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Joe Maddon not worried after Shohei Ohtani’s rough debut

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“Just because he had a bad moment or two, you just don’t throw in the towel. Ever. I mean this guy is as good as y’all think he is.”

Los Angeles Angels v Oakland Athletics Photo by Ezra Shaw/Getty Images

Coming into the game yesterday, Angels manager Joe Maddon said he hoped to get at least five innings out of Shohei Ohtani. He didn’t even get a single out.

After going nearly 700 days without making a major-league start, Ohtani’s 2020 debut went as wrong as it possibly could go, as he allowed five runs and failed to record a single out versus the Athletics.

“It just wasn’t his day,” Maddon said following the game. “Fastball wasn’t coming out, there was no deception in his pitches. The walks were a big part of that. It was a combination, his stuff wasn’t the same and his command was down.”

Having underwent Tommy John surgery, we’re surely not expecting Ohtani to reach 100 mph like we had seen in the past. However, he didn’t have a single fastball reach 95 mph.

“Not too worried about the velocity,” Ohtani said following the game. “I felt like I couldn’t let it eat, throw it with all my strength. That’s one of the things I regret.”

Ohtani threw 30 pitches, with only half of them being strikes. Though he made 30 pitches, he didn’t throw a single splitter, which is highly regarded as his best pitch in his arsenal.

“My day ended without me having a chance to test it out,” he said.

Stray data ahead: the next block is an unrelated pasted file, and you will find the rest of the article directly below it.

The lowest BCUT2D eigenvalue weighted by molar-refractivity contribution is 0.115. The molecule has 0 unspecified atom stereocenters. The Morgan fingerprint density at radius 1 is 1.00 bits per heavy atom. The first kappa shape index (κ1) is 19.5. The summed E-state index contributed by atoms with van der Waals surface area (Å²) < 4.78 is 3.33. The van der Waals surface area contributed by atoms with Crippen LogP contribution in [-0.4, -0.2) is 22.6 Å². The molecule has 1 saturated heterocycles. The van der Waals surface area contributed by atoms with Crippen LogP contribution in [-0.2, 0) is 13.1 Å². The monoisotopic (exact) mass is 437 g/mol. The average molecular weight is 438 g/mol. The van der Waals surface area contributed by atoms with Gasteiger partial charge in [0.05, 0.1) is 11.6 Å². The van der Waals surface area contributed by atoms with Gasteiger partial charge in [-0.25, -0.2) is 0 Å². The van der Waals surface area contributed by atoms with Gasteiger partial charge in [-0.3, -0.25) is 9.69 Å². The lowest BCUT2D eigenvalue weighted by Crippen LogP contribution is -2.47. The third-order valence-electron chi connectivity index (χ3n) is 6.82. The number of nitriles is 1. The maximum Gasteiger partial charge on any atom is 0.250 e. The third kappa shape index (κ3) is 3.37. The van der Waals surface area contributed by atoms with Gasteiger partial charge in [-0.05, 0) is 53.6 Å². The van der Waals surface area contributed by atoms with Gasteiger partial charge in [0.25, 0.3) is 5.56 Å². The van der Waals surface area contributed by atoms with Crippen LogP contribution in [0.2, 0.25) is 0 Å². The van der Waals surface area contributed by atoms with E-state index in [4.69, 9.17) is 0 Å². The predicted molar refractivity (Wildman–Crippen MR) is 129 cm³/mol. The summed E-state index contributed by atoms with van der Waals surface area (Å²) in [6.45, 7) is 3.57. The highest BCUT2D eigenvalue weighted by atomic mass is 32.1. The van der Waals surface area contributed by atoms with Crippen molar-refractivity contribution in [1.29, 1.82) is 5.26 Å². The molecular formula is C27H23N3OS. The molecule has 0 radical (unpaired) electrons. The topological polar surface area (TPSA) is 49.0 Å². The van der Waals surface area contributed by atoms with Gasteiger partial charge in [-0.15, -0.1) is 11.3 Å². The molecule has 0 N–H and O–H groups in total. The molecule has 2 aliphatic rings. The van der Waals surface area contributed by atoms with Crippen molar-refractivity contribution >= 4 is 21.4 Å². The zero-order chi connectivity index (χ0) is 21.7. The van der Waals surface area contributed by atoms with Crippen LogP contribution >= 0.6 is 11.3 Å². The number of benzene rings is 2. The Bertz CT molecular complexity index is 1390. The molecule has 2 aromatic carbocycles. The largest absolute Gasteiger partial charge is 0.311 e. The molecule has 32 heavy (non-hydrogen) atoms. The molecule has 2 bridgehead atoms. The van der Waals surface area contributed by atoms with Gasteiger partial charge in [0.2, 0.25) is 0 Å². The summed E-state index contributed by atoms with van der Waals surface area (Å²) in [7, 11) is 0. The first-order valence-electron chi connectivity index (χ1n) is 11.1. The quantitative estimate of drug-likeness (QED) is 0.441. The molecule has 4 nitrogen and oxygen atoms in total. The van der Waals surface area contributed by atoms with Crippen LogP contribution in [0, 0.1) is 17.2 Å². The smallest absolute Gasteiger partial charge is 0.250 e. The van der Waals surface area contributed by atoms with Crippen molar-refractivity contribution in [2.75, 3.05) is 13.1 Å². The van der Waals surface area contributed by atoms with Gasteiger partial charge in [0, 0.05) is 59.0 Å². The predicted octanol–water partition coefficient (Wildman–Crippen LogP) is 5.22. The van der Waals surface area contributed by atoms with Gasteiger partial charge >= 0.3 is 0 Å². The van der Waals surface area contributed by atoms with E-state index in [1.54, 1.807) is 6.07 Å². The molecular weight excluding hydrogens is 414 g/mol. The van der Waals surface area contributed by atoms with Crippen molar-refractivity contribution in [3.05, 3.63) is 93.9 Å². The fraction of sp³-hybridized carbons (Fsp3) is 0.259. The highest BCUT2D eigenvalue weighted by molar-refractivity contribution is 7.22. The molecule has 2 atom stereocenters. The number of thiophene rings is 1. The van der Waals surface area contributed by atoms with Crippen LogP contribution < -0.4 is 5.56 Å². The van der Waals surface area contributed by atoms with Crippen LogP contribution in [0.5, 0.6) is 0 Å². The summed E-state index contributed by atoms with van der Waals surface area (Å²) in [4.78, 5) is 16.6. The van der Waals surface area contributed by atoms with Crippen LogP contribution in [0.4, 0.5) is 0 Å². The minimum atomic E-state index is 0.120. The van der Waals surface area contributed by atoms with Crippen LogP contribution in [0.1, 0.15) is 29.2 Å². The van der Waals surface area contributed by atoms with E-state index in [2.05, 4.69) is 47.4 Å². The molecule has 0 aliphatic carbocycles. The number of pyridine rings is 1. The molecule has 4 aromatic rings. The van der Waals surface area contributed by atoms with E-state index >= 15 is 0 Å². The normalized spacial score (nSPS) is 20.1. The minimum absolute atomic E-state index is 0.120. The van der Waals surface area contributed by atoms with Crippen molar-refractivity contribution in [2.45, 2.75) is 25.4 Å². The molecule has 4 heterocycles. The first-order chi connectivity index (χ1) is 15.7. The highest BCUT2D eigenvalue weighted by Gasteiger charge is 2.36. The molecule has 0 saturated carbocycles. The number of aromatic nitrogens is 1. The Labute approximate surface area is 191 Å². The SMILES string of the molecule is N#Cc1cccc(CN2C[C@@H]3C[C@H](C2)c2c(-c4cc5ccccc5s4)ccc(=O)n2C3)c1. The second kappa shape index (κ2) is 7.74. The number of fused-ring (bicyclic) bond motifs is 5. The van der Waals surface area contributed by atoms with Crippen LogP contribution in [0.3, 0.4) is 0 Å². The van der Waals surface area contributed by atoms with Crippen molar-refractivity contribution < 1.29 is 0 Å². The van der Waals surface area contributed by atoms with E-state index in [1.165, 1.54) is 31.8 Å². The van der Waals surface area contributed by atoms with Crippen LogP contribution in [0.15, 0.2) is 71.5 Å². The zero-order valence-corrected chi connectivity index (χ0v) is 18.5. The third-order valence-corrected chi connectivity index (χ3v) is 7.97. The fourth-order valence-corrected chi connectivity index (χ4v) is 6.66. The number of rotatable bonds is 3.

Once Maddon saw things were quickly unwinding, he had to make a decision as to when he’d pull his starter. As runners were getting on base, Maddon had hoped to get Ohtani to at least 40 pitches while letting him record a few outs, unfortunately it just didn’t look like that was going to happen.

“It wasn’t going to get better.” Maddon said.

For Ohtani, he felt fine out there and that he did all the preparation he could do leading up to the start. However, he knows there are still some things he can work on and improve upon before making his next start.

“I got to get that feel for the game back,” he said. “Today I felt I was throwing the ball as opposed to pitching.”

Health wise, Ohtani feels fine. Maddon and the team aren’t concerned, and know that coming off of Tommy John surgery is difficult for most pitchers. “It’s one of those things (where) you got to be patient, man,” Maddon said. “Just because he had a bad moment or two, you just don’t throw in the towel. Ever. I mean this guy is as good as y’all think he is. He’s just not comfortable getting back there yet. When you come off a severe injury, you got to fight through some of those mental roadblocks in order to get back to where you had been.”